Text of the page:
On Friday, the pharmaceutical industry filed a lawsuit challenging the constitutionality of a new law that California Governor Jerry Brown signed and who many consider to be the most comprehensive legislation related to transparency in prices of prescription drugs in the country.
The Pharmaceutical and Manufacturers of America, calling the two-month old law unconstitutional and unprecedented, argues that the new legislation will dictate national policy for health care related to prices of drugs.
The complaint was filed in Sacramento and said as well that the new law, which will take effect starting in January, singles out the makers of drugs as the only determinant for drug costs, ignores roles that other entities play in the cost paid by patients for their prescription drugs, and will create stockpiling as well as a reduction in competition.
PhRMA, which is a national trade group representing 37 drug companies, furiously attempted to defeat the measure, partially due to fear it could become a model for the nation and the first big step towards controls on prices.
The complaint has asked for the court to declare that certain SB 17 provisions violated the United States Constitution.
It also asks the court to prohibit California from the implementation and enforcing of those particular provisions in the law.
Co-authors of the bill, San Francisco Assemblyman David Chiu along with Assemblymen Jim Wood from Healdsburg and Ed Hernandez of West Covina were not surprised by the move made by the trade group.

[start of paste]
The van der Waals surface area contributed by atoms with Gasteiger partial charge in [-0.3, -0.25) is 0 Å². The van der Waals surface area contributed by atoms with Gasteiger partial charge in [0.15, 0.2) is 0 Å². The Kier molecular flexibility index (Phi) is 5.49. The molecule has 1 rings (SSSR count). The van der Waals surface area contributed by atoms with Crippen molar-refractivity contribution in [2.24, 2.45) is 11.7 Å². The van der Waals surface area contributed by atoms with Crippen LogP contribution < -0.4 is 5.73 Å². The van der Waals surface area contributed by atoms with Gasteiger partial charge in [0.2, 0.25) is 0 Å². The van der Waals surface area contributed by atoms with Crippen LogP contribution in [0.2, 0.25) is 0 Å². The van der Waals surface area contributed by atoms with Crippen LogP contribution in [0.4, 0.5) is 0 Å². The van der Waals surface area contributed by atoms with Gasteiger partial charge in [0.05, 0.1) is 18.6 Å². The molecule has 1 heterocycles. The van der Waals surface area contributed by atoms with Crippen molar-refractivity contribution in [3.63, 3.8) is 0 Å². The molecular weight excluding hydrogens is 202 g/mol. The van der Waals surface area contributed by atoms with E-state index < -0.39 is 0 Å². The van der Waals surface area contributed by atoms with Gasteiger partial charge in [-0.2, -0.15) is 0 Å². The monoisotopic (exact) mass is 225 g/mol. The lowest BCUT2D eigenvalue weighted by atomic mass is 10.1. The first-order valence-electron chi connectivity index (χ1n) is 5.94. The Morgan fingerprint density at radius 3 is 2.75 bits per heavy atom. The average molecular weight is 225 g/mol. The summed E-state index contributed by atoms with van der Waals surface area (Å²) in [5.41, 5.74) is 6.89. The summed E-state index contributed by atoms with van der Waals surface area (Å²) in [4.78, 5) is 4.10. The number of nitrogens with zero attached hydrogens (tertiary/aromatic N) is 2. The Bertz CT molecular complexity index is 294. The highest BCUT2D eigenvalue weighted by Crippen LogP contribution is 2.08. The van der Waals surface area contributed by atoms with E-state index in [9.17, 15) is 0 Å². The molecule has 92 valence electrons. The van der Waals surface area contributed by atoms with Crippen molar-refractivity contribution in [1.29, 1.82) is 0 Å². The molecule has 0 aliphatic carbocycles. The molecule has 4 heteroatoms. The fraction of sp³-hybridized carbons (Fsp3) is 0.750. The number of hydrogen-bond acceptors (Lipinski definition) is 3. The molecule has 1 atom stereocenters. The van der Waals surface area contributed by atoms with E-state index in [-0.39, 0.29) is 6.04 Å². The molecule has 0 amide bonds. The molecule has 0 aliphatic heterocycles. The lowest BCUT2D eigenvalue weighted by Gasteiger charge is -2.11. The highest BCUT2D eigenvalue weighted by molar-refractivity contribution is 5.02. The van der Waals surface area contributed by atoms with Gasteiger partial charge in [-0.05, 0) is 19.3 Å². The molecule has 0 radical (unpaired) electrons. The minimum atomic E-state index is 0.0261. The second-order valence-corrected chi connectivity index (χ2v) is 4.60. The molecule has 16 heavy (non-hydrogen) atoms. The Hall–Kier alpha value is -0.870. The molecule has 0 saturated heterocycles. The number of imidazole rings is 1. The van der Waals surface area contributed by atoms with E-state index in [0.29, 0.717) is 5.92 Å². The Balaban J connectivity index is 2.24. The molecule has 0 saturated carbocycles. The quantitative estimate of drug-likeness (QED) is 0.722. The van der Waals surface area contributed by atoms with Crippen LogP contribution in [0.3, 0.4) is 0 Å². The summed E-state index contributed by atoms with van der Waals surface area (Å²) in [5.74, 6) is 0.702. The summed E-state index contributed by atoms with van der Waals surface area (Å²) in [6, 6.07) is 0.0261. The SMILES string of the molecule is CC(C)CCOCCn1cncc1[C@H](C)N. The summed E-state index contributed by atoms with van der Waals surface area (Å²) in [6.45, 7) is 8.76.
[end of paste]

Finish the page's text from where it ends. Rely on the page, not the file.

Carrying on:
Chiu said it was disappointing but he was not surprised that the industry continues to fight against transparency for the consumer who is suffering from drug costs that have skyrocketed. He added that patients deserve better.
Executive Director Anthony Wright of Health Access California, a healthcare advocacy group, called the lawsuit baseless.
SB 17’s goal is to make prices of drugs for both private and public health plans in California more transparent. It would require the pharmaceutical companies to give notification to the government health plans and health insurers a minimum of 60 days prior to scheduled price hikes for prescription drugs that exceed 16% over a period of two-years. It also would force drug makers to explain reasons that are behind the increases.
The lawsuit named Governor Brown as well as the Director of the California Office of Statewide Health Planning and Development Robert David, as defendants.